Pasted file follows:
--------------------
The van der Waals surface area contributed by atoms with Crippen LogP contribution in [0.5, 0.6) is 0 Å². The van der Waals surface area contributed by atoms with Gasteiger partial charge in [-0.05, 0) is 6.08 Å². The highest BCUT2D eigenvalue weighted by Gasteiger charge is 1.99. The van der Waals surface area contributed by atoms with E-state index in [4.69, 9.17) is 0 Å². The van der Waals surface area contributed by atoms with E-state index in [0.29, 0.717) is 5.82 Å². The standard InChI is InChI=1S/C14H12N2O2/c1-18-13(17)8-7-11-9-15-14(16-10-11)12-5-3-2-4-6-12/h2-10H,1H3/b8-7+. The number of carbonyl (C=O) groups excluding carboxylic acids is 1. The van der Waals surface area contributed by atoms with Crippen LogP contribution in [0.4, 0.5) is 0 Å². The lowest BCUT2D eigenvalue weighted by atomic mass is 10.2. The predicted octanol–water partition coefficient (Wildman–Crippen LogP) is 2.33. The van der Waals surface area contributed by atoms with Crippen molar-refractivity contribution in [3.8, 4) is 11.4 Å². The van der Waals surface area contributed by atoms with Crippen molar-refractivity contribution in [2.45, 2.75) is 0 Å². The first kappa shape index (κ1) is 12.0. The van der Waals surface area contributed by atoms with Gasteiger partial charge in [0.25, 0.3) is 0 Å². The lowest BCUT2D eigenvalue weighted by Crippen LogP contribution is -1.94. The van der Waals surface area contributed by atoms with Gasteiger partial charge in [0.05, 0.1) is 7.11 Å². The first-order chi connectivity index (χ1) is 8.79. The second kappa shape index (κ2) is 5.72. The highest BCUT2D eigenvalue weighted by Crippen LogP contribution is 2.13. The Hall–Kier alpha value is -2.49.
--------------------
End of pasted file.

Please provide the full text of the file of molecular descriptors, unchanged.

The van der Waals surface area contributed by atoms with Crippen LogP contribution in [0.5, 0.6) is 0 Å². The van der Waals surface area contributed by atoms with Gasteiger partial charge in [-0.05, 0) is 6.08 Å². The highest BCUT2D eigenvalue weighted by Gasteiger charge is 1.99. The van der Waals surface area contributed by atoms with E-state index in [4.69, 9.17) is 0 Å². The van der Waals surface area contributed by atoms with E-state index in [0.29, 0.717) is 5.82 Å². The standard InChI is InChI=1S/C14H12N2O2/c1-18-13(17)8-7-11-9-15-14(16-10-11)12-5-3-2-4-6-12/h2-10H,1H3/b8-7+. The number of carbonyl (C=O) groups excluding carboxylic acids is 1. The van der Waals surface area contributed by atoms with Crippen LogP contribution in [0.4, 0.5) is 0 Å². The lowest BCUT2D eigenvalue weighted by atomic mass is 10.2. The predicted octanol–water partition coefficient (Wildman–Crippen LogP) is 2.33. The van der Waals surface area contributed by atoms with Crippen molar-refractivity contribution in [3.8, 4) is 11.4 Å². The van der Waals surface area contributed by atoms with Crippen molar-refractivity contribution in [2.45, 2.75) is 0 Å². The first kappa shape index (κ1) is 12.0. The van der Waals surface area contributed by atoms with Gasteiger partial charge in [0.25, 0.3) is 0 Å². The lowest BCUT2D eigenvalue weighted by Crippen LogP contribution is -1.94. The van der Waals surface area contributed by atoms with Gasteiger partial charge in [0.05, 0.1) is 7.11 Å². The first-order chi connectivity index (χ1) is 8.79. The second kappa shape index (κ2) is 5.72. The highest BCUT2D eigenvalue weighted by Crippen LogP contribution is 2.13. The Hall–Kier alpha value is -2.49.